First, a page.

Let’s drop the stigma and talk about periods.
Talking about periods is still taboo in 2019. Ridiculous, I know. Menstrual cycles are the normal natural changes a woman’s reproductive cycle goes through, allowing for pregnancy. They are not something that can be controlled.
Imagine menstruating, but being unable to afford feminine hygiene products, experiencing cramps and aches, but having no time to make a trip to see a doctor or head to the pharmacy or being far away from home for the first time and not having a womanly figure to give advice to you.
Michigan State has been trying to change the way it provides feminine products for months. In December, the Associated Students of Michigan State University, or ASMSU, decided to collaborate with other services on campus to provide ‘emergency’ feminine hygiene products to students on campus. Several places on campus, like the International Center and Student Services, already offer products to students who ask for them.
With that being said, what MSU is doing isn’t enough for its students’ menstrual cycles. Students should be able to receive products without having to ask. Not all students are comfortable enough asking others for products. Some women like to keep their periods understandably confidential. While it is promised that no questions will be asked in regard to students asking for feminine hygiene products, some students might feel embarrassed, which could ultimately lead to them not taking advantage of what is being offered to them.
What can be changed in order to fix this? Well, RAs, or Residential Assistants, across campus provide free condoms either in the restrooms or outside their doors. It seems to work well. Students don’t have to feel apprehensive about asking for condoms, rather they can just take one, or a few, and go on their way.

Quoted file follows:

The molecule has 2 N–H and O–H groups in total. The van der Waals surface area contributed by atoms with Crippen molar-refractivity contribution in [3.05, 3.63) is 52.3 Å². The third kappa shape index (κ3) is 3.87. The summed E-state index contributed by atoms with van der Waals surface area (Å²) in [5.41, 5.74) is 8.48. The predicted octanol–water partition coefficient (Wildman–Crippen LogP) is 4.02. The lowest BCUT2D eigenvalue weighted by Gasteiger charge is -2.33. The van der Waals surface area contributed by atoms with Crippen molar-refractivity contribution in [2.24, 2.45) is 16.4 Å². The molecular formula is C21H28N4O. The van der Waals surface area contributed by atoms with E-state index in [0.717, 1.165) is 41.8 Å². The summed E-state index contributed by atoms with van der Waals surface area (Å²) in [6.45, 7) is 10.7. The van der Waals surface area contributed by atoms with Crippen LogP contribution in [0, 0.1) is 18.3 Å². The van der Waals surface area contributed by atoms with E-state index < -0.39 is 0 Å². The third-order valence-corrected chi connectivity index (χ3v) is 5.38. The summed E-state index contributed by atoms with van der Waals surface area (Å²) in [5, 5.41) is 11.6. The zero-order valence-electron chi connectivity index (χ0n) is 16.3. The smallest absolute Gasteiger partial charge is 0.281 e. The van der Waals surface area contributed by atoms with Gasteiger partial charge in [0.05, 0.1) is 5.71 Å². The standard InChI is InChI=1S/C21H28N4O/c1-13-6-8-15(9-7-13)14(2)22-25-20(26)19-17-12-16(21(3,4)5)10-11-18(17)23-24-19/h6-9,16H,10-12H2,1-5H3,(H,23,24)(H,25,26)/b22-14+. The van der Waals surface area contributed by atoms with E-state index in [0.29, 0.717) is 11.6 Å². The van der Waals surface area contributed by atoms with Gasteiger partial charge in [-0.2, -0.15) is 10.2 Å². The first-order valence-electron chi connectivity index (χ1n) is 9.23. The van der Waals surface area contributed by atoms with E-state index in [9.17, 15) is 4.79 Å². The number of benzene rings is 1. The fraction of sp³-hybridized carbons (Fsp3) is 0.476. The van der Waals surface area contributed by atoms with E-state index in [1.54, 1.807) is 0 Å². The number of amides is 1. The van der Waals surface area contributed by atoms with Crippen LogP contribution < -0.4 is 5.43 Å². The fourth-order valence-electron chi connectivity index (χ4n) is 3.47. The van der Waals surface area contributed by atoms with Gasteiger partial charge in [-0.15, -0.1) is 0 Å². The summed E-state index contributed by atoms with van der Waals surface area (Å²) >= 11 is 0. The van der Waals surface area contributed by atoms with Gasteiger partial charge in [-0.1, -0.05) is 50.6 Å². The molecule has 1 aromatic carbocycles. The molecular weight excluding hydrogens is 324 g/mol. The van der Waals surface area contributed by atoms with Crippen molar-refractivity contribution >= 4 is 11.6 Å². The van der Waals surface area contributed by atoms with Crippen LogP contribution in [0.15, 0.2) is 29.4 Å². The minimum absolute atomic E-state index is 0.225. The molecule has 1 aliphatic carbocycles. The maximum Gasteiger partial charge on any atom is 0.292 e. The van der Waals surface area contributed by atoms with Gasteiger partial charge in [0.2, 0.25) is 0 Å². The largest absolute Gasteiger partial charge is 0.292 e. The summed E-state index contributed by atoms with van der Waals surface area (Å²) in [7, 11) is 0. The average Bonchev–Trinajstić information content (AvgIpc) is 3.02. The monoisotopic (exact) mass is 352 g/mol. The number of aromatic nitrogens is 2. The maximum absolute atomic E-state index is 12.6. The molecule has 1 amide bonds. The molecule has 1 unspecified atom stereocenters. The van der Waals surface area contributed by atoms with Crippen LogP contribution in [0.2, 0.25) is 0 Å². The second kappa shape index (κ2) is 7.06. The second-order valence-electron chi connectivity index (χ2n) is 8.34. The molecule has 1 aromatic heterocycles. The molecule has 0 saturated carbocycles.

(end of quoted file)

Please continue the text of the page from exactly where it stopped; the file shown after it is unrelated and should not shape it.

Feminine hygiene products could potentially be treated the same way, but in a larger quantity. For every floor, there are about 30 to 40 residents. If an RA was given two large packs of products a month by the university, then students who have a hard time providing their own pads and tampons could take as many as they needed. These products could be left in restrooms or community areas.
People don’t abuse the condoms freely given to them. The program is pushing for safe sex. Women would not abuse hygiene products readily provided to them. The program would be pushing for safer and cleaner menstrual cycles.
There is a problem with the way periods are treated in society. A particular stigma follows them, despite it being a normal body function. Women are taught to hide their periods.
If someone had a nose bleed, would you make him or her struggle for a tissue? Would you tell them to “suck it up” or “move on?" Or would you keep the toilet paper and paper towels stocked by the hundreds in restrooms across campus?
What makes a period any different than another bodily function? Is it because it’s gendered? Is there a larger problem to solve here? I think so. While it can’t be fixed by offering college students free hygiene products, programs like this are bound to bring about change. It's the bare minimum, but I do believe MSU is capable of providing this for its students.
Do you want the news without having to hunt for it?
Sign up for our morning s'newsletter. It's everything your friends are talking about and then some. And it's free!
Share and discuss “Column: MSU needs to care more about students' menstrual cycles” on social media.